With the Trudeau government just hours away from tabling its long-awaited Speech from the Throne, the international Climate Action Tracker is branding the country’s carbon reduction efforts “insufficient” and consistent with a 3.0°C world, with “little support” for green recovery measures to date.
“The Canadian government is at a crossroads: it could either continue with the slow implementation of an inadequate climate plan, or adopt a recovery package that accelerates the transition to a zero-emissions future,” the organization states, in an in-depth assessment released this morning at 9:00 AM Eastern. “The true test to determine whether the recovery will be green comes on September 23, 2020 when the government will outline its legislative agenda for the next Parliamentary session.”
The report from Climate Action Tracker (CAT), a project of Climate Analytics and the NewClimate Institute, is largely a recap of the twists, turns, and roadblocks Canada has encountered in implementing its Nationally Determined Contribution (NDC) under the 2015 Paris Agreement—a set of commitments the Cologne, Germany-based has long deemed insufficient. “During the last election (October 2019), the government made a number of promises to scale up climate action, including exceeding the country’s 2030 NDC target and achieving net-zero emissions by 2050, but has done little to deliver on this in the intervening months,” the report notes.
While the pandemic has disrupted 2030 projections by roiling assumptions about future economic growth, “the country still may not meet its NDC with the combined effect of current or planned policies and the pandemic,” CAT warns. “Much greater action is needed to ‘exceed’ its NDC as promised,” and “the extent to which recovery measures support green climate action has a much greater impact on lowering emissions in 2030 than the temporary drop in emissions due to the lockdown and associated economic impact.”
Climate Analytics Senior Climate Policy Analyst Claire Stockwell said Ottawa can’t justify further delays.
“Failing to act on climate change is not an option” when “we are already seeing the devastating impacts of climate change with the current warming of 1.1ºC, such as the forest fires on the U.S. West Coast,” she told The Energy Mix in an email. “Failing to transition the economy also increases the risk of stranded assets,” with gas plants as likely to fail as coal given the “misconception that switching to natural gas is a solution to climate change”.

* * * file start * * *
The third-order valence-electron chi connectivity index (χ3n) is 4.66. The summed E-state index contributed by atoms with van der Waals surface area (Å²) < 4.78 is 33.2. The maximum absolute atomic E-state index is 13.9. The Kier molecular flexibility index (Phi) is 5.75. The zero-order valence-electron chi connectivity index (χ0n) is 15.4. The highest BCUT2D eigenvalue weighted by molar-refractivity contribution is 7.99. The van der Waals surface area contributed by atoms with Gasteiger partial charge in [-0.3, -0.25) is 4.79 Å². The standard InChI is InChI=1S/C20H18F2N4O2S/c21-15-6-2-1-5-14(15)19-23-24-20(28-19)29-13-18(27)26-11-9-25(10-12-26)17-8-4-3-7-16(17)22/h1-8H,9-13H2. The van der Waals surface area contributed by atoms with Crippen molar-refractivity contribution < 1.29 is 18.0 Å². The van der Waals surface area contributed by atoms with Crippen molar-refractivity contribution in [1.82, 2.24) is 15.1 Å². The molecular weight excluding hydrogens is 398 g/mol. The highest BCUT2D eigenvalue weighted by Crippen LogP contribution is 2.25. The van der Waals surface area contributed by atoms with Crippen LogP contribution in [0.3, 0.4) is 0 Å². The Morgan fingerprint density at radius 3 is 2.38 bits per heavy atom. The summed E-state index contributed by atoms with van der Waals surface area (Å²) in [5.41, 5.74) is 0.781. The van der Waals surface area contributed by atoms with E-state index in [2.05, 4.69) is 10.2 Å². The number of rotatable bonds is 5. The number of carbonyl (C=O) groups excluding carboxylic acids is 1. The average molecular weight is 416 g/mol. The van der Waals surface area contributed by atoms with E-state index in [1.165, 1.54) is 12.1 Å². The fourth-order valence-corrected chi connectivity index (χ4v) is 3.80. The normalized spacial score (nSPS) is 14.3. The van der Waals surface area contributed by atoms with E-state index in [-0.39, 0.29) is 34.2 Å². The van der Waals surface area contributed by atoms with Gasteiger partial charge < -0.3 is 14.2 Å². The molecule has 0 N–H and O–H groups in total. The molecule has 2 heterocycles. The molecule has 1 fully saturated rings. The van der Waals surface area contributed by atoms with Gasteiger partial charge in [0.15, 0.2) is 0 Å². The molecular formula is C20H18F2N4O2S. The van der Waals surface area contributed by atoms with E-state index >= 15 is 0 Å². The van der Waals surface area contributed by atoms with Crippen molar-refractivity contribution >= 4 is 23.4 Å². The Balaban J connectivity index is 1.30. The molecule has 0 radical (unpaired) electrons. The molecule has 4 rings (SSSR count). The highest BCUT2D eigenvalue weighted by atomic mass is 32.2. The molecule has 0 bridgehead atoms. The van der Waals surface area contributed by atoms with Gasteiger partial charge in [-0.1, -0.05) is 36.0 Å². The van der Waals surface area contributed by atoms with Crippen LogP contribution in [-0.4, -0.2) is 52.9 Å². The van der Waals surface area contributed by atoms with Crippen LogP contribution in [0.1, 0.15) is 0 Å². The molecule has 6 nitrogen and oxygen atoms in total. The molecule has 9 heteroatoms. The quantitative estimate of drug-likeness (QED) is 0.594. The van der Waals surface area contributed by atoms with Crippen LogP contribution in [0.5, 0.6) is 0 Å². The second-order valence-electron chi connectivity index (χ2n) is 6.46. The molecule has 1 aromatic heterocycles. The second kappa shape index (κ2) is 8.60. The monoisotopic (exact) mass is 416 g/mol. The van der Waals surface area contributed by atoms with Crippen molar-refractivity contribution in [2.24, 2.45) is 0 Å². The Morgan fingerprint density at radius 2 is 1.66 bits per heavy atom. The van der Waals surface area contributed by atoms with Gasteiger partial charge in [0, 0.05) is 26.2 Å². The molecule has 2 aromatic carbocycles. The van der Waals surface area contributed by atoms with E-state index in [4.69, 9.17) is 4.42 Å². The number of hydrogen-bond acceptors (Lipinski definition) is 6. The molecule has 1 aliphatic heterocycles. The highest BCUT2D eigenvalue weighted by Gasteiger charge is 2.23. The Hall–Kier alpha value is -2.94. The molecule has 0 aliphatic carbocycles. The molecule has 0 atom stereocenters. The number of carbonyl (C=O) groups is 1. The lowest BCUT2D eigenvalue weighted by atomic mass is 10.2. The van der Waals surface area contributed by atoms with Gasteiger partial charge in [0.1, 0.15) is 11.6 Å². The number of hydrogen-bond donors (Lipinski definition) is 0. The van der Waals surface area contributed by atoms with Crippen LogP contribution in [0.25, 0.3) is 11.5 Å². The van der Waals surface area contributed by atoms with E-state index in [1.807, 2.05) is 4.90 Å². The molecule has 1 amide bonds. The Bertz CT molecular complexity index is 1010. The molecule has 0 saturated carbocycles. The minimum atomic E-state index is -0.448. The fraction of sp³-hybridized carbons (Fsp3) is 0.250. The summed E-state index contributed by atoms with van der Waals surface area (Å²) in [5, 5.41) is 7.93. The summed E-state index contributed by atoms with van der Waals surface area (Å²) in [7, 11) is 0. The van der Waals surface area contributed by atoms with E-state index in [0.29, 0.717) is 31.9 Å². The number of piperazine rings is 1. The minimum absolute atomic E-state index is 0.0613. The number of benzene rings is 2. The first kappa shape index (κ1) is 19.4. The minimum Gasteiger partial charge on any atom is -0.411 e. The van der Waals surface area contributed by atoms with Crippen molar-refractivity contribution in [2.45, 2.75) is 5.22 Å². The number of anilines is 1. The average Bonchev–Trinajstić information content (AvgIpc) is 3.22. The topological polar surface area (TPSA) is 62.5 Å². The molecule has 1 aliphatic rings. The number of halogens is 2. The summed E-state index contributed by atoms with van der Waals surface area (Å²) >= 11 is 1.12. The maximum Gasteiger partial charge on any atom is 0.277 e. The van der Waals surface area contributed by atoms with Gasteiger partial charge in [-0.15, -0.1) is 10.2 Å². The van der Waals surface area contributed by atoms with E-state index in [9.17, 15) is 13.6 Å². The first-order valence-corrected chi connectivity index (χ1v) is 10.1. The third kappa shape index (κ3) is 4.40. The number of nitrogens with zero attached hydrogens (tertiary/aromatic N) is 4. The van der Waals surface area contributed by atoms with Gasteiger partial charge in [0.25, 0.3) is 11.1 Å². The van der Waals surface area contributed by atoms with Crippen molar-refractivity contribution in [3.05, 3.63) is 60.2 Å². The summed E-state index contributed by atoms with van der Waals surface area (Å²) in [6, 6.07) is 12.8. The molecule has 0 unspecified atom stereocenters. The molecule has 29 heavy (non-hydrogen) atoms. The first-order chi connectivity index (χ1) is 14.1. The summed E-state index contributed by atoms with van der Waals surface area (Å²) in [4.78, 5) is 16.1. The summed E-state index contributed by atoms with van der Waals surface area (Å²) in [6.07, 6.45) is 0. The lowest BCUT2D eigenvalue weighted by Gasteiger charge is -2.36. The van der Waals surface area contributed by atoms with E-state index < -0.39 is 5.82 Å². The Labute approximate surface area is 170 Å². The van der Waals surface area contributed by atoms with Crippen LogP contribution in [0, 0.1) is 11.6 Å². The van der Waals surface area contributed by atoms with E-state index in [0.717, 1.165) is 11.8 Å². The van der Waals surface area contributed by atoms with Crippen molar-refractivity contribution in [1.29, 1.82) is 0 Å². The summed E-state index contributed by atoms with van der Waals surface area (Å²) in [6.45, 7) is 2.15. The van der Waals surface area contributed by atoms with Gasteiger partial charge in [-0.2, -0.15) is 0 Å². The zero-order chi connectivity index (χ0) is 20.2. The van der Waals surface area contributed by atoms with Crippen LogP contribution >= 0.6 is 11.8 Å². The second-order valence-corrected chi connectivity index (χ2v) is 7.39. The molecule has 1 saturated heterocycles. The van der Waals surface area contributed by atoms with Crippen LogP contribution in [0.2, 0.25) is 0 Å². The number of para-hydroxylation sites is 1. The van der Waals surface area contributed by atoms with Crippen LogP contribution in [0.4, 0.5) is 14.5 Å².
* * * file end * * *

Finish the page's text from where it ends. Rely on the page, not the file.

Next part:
That’s a particular problem for Canada, she added, since “it is anticipated that much of its coal-fired power capacity, which it is phasing out, will be replaced by new natural gas plants or coal-to-gas conversions. Canada also continues to expand its [liquefied natural gas] production geared towards the export market,” even though global gas demand must peak before 2030 and fall 50% from 2010 levels by 2040 to meet the targets in the Paris deal.
Settle in for a long, informative read and click here for Climate Action Tracker’s full assessment of Canada’s climate performance.
In its wider review of 106 pandemic and green recovery measures across five jurisdictions—China, the European Union, India, South Korea, and the United States—the Tracker concludes that only two of those big emitters are leaning toward using their pandemic recovery strategies to address the global climate crisis.
“While we are seeing some positive intentions, the jury is still out as to whether these recovery packages can bend the emissions curve,” said German climatologist and NewClimate Institute founding partner Niklas Höhne. “While many can still shape how they implement their recovery package, so far only the EU and South Korea have put a deliberate focus on green recovery.”
The tracker says Canada’s plan to fund orphan oil and gas well clean-ups and methane capture as pandemic recovery measures could violate the polluter-pay principle if it isn’t structured with care, and points to delays in some of the regulations implementing the pan-Canadian climate plan. That, too, is a reflection of international trends.
“Unfortunately, what we’re seeing more of is governments using the pandemic recovery to roll back climate legislation and bail out the fossil fuel industry, especially in the U.S., but also in Brazil, Mexico, Australia, South Africa, Indonesia, Russia, Saudi Arabia, and other countries,” Höhne said.
“On the whole, governments have yet to seize the moment to green their recovery packages,” Stockwell added. “This needs to change if we are to limit warming to 1.5ºC,” and it’s “not only about emission reductions. It is also about sustainable development benefits that countries are missing out by not investing in green recoveries.” Those benefits include reduced air pollution, sustainable job creation, economic growth and revitalization, and enhanced more secure energy supplies.
In mid-September, the World Resources Institute agreed that climate action is not figuring prominently enough in countries’ pandemic recovery plans, but still listed some “inspiring examples of a green recovery emerging—initiatives that will reduce emissions while creating jobs, rebooting economies, and improving human health.”